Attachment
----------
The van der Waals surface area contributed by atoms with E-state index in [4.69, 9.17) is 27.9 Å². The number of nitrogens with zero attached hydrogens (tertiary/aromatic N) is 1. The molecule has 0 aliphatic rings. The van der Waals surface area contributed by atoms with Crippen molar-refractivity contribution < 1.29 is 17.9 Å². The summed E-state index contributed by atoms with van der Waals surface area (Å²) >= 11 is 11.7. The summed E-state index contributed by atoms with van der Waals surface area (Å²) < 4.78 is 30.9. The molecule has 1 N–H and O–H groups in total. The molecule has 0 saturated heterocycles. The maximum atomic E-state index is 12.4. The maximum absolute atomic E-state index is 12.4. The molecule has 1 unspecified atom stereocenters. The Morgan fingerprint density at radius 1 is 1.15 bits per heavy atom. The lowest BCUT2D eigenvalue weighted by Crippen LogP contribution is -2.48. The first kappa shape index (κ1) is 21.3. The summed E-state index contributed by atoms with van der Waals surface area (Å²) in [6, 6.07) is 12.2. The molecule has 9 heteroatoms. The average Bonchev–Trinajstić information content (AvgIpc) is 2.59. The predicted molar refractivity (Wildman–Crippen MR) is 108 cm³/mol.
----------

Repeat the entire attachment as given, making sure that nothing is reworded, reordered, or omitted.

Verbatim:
The van der Waals surface area contributed by atoms with E-state index in [4.69, 9.17) is 27.9 Å². The number of nitrogens with zero attached hydrogens (tertiary/aromatic N) is 1. The molecule has 0 aliphatic rings. The van der Waals surface area contributed by atoms with Crippen molar-refractivity contribution < 1.29 is 17.9 Å². The summed E-state index contributed by atoms with van der Waals surface area (Å²) >= 11 is 11.7. The summed E-state index contributed by atoms with van der Waals surface area (Å²) < 4.78 is 30.9. The molecule has 1 N–H and O–H groups in total. The molecule has 0 saturated heterocycles. The maximum atomic E-state index is 12.4. The maximum absolute atomic E-state index is 12.4. The molecule has 1 unspecified atom stereocenters. The Morgan fingerprint density at radius 1 is 1.15 bits per heavy atom. The lowest BCUT2D eigenvalue weighted by Crippen LogP contribution is -2.48. The first kappa shape index (κ1) is 21.3. The summed E-state index contributed by atoms with van der Waals surface area (Å²) in [6, 6.07) is 12.2. The molecule has 9 heteroatoms. The average Bonchev–Trinajstić information content (AvgIpc) is 2.59. The predicted molar refractivity (Wildman–Crippen MR) is 108 cm³/mol.